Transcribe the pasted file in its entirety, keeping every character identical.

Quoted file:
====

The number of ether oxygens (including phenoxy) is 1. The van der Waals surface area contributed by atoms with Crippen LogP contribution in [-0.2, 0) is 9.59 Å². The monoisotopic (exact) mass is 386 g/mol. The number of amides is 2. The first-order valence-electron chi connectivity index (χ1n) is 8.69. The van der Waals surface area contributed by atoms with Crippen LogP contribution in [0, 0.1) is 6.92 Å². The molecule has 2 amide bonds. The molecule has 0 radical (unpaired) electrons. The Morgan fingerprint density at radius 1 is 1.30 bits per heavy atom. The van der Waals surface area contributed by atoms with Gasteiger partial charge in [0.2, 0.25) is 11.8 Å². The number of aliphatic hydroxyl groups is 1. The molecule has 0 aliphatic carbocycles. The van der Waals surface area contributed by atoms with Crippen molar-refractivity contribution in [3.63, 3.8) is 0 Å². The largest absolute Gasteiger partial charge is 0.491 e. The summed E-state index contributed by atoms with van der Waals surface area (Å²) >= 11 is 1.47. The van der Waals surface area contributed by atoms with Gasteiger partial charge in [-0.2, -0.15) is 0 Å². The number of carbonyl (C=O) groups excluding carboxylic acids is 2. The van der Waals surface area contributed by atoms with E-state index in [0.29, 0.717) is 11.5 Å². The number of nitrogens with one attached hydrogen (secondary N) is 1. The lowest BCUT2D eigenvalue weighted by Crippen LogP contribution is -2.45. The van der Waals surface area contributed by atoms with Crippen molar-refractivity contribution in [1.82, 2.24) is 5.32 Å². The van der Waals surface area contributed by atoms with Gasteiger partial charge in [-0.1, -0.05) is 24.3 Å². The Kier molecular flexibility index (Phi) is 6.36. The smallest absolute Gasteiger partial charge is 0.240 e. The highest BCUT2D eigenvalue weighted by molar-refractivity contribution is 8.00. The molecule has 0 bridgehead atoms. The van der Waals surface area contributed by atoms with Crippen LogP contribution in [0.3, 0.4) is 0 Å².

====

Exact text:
The number of ether oxygens (including phenoxy) is 1. The van der Waals surface area contributed by atoms with Crippen LogP contribution in [-0.2, 0) is 9.59 Å². The monoisotopic (exact) mass is 386 g/mol. The number of amides is 2. The first-order valence-electron chi connectivity index (χ1n) is 8.69. The van der Waals surface area contributed by atoms with Crippen LogP contribution in [0, 0.1) is 6.92 Å². The molecule has 2 amide bonds. The molecule has 0 radical (unpaired) electrons. The Morgan fingerprint density at radius 1 is 1.30 bits per heavy atom. The van der Waals surface area contributed by atoms with Gasteiger partial charge in [0.2, 0.25) is 11.8 Å². The number of aliphatic hydroxyl groups is 1. The molecule has 0 aliphatic carbocycles. The van der Waals surface area contributed by atoms with Crippen molar-refractivity contribution in [3.63, 3.8) is 0 Å². The largest absolute Gasteiger partial charge is 0.491 e. The summed E-state index contributed by atoms with van der Waals surface area (Å²) >= 11 is 1.47. The van der Waals surface area contributed by atoms with Gasteiger partial charge in [-0.2, -0.15) is 0 Å². The number of carbonyl (C=O) groups excluding carboxylic acids is 2. The van der Waals surface area contributed by atoms with E-state index in [0.29, 0.717) is 11.5 Å². The number of nitrogens with one attached hydrogen (secondary N) is 1. The lowest BCUT2D eigenvalue weighted by Crippen LogP contribution is -2.45. The van der Waals surface area contributed by atoms with Crippen molar-refractivity contribution in [1.82, 2.24) is 5.32 Å². The van der Waals surface area contributed by atoms with Gasteiger partial charge in [-0.1, -0.05) is 24.3 Å². The Kier molecular flexibility index (Phi) is 6.36. The smallest absolute Gasteiger partial charge is 0.240 e. The highest BCUT2D eigenvalue weighted by molar-refractivity contribution is 8.00. The molecule has 0 bridgehead atoms. The van der Waals surface area contributed by atoms with Crippen LogP contribution in [0.3, 0.4) is 0 Å².